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A transcendentalist classic on social responsibility and a manifesto that inspired modern protest movements Critical of 19th-century America’s booming commercialism and industrialism, Henry David Thoreau moved to a small cabin in the woods of Concord, Massachusetts in 1845. Walden, the account of his stay near Walden Pond, conveys at once a naturalist’s wonder at the commonplace and a transcendentalist’s yearning for spiritual truth and self-reliance. But Thoreau's embrace of solitude and simplicity did not entail a withdrawal from social and political matters. Civil Disobedience, also included in this volume, expresses his antislavery and antiwar sentiments, and has influenced resistance movements worldwide. Both give rewarding insight into a free-minded, principled and idiosyncratic life. For more than seventy years, Penguin has been the leading publisher of classic literature in the English-speaking world. With more than 1,800 titles, Penguin Classics represents a global bookshelf of the best works throughout history and across genres and disciplines. Readers trust the series to provide authoritative texts enhanced by introductions and notes by distinguished scholars and contemporary authors, as well as up-to-date translations by award-winning translators.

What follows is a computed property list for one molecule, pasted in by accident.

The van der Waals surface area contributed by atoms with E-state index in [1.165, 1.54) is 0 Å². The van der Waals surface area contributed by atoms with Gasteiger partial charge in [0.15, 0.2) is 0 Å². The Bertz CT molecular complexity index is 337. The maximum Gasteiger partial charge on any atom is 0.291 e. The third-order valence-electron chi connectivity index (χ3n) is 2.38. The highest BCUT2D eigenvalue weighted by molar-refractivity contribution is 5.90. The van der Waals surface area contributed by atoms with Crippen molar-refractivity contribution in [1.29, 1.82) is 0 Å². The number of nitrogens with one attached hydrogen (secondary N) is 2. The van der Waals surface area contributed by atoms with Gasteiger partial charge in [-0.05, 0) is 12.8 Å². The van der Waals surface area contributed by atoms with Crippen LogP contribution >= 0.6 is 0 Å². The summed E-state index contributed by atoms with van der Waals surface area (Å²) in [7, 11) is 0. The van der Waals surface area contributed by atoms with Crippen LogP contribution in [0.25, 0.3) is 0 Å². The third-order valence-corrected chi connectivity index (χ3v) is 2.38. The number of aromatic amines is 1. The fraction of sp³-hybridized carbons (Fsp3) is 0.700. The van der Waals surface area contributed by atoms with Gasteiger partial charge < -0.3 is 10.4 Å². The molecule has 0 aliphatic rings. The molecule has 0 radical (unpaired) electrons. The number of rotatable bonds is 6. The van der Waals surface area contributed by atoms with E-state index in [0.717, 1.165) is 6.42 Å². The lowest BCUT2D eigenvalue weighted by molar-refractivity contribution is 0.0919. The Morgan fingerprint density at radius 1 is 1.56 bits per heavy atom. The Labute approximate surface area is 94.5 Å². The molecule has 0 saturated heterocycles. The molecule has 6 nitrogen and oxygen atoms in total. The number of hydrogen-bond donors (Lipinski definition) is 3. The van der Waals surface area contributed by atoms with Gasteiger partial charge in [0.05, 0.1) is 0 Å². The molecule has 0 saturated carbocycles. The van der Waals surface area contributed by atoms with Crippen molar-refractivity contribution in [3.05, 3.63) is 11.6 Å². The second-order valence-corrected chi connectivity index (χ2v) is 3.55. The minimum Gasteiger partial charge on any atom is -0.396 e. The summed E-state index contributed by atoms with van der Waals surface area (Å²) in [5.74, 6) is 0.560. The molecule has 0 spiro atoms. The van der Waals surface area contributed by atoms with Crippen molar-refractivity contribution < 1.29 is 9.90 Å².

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This revised and expanded Third Edition adds three important post-Walden essays, "Slavery in Massachusetts," "Walking," and "Wild Apples," bringing the full scope of Thoreau's mature powers to twenty-first-century readers. The texts are accompanied by explanatory annotations, Thoreau's survey of Walden Pond, and the 1852 Walling map of Concord village and its environs.
The classic chronicle of a communion with nature at Walden Pond offers a message of living simply and in harmony with nature, in a 150th anniversary edition that includes an updated introduction and annotations by the author of The End of Nature. Reprint.
Walden (first published as Walden; or, Life in the Woods) is a book by noted transcendentalist Henry David Thoreau. The text is a reflection upon simple living in natural surroundings. The work is part personal declaration of independence, social experiment, voyage of spiritual discovery, satire, and—to some degree—a manual for self-reliance...Le livre raconte la vie que Thoreau a passée dans une cabane pendant deux ans, deux mois et deux jours, dans la forêt appartenant à son ami et mentor Ralph Waldo Emerson, jouxtant l'étang de Walden (Walden Pond), non loin de ses amis et de sa famille qui résidaient à Concord, dans le Massachusetts.